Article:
How do I know this? I got a copy of the website analytics.
The bounce rate for LessWrong's home page is 60%!
To be clear: Over half the people who visit LessWrong are going away without even clicking anything.
Yet how many NEW visitors are there? Almost half of the visitors are new!
Granted, new visitor statistics aren't perfect, but that's a LOT of people.
Simple math should tell us this:
If we got the bounce rate down around 30% (a reasonable rate for a good site) by making sure every visitor sees something awesome immediately, AND make sure that each visitor can quickly gauge how much they're going to relate to the community (assuming the new users are the right target audience), it would theoretically double the rate of growth, or more. There's a multiplier effect if the bounce rate is improved: you get better placement in search engines. Search engines get more users if they feel that the engine finds interesting content, not just relevant content.
It's been argued that it's possible that most of the bounces are returning visitors checking for new content. Well if half the visitors to the site each month are new, and we did a wonderful job of showing them that LessWrong is awesome, then the amount of returning visitors could double each month. We're getting a tiny, tiny fraction of that growth:
Why did I write you guys so much in the home page rewrites thread? Because I am a web professional who works with web marketing professionals at my job and to me it was blatantly obvious that there's that much room for improvement in the growth of LessWrong. Doing changes like the ones I suggested wouldn't even take long. Because I like this site, and I knew it had potential to grow by leaps and bounds if somebody just paid a little bit of attention to real web marketing. Because I was confused when I first found this site - I had no idea what it's about, or why it's awesome. I closed the home page, myself. Another friend mentioned LessWrong. Curiosity perked up again. I came back and read the about page. That didn't make things clearer either. I left again without going further. Friends kept telling me it was awesome. I came back one day and finally found an awesome article! It took me three tries to figure out why you guys are awesome because the web marketing is so bad. The new proposals, although they are well-meaning and it's obvious that John_Maxwell_IV cares about the site, are more of the same bad marketing.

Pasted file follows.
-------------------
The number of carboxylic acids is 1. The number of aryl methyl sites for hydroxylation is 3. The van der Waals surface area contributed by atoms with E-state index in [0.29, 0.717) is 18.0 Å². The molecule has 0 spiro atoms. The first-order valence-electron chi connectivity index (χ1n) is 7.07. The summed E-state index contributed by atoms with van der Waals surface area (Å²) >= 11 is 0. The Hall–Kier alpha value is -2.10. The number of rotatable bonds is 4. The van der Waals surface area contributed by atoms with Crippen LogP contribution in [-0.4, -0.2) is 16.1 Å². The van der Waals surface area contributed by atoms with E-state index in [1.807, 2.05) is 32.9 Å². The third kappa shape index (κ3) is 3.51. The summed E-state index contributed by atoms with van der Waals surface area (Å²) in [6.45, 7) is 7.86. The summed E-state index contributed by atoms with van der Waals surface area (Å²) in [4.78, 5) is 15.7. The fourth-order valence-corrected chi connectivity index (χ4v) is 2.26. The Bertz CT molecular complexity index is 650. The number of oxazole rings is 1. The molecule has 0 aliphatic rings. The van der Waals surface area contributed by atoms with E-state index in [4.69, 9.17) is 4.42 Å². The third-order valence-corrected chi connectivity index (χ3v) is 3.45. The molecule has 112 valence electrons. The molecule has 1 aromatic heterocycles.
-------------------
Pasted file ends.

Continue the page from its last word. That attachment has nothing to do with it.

I've been interested in web marketing for ten years. It's a topic I've accumulated a lot of information about. As I see it, the way these guys are going about this is totally counter-intuitive to web basic marketing principles. They don't even seem to know how harsh users are the first time they see a new website. They tend to just go away if it doesn't grab them in a few seconds. They're like "well we will put interesting links in" but that's not how it works! The links don't make the site interesting - the site has got to be interesting enough for users to click the links. Thinking the links will make the site interesting is backward. If you want to improve your bounce rate, your goal is to be awesome immediately in order to get the user to stay on the page long enough to want to click your link. If it wasn't usually hard to get users to click links, we wouldn't track bounce rates. These guys know this particular group of users better than I do, but I know web marketing principles that they're not even seeing when pointed out. To me, they seem to be totally unaware of the field of web marketing. The numbers don't lie and they're saying there's huge room for improvement.
If you want to grow, it's time to try something different.
Here's a thought: There is a lot awesome content that's on this website. We need to take what's awesome and make it in-your-face obvious. I wrote a plan for how to quickly find the most effective awesome content (the website statistics will tell you which pages keep new visitors on them the longest), and how to use them to effectively get the attention of new users - copy the first paragraph from one of those pages, which was most likely constructed by a competent writer in a way that hooks people (if it's keeping them on the page then it's essentially proven to!) and place that as bait right on the front page. (There is also a wrong way to do this.) Then of course, the user needs to find out why the LessWrong community might be a place where they belong. I shared ideas for that in "About us - Building Interest".
Don't let's assume that growth is going to be good. You're going to get more internet trolls, more spam, (there's a way to control spam which I would be happy to share) and more newbies who don't know what they're doing (I provided some suggestions to help get them on track quickly, preventing annoyance for both you and them). There will be people with new ideas, but if the wrong audience is targeted... well. We'd better choose what audience to target. I saw an internet forum take off once - it seemed to be growing slowly, until we looked at the curve and saw that it was exponential. That of course quickly turned to a dazzling exponential curve. Suddenly the new users outnumbered the old ones. That could happen here -- even if we do nothing. YOU can get involved. YOU can influence who to target. They're taking suggestions on rewrites right now. Go to the thread. I invite brutal honesty on everything I wrote there. Or pick my brain, if you'd prefer.
What do you want, LessWrong? Do you want to grow optimally? Who do you want to see showing up?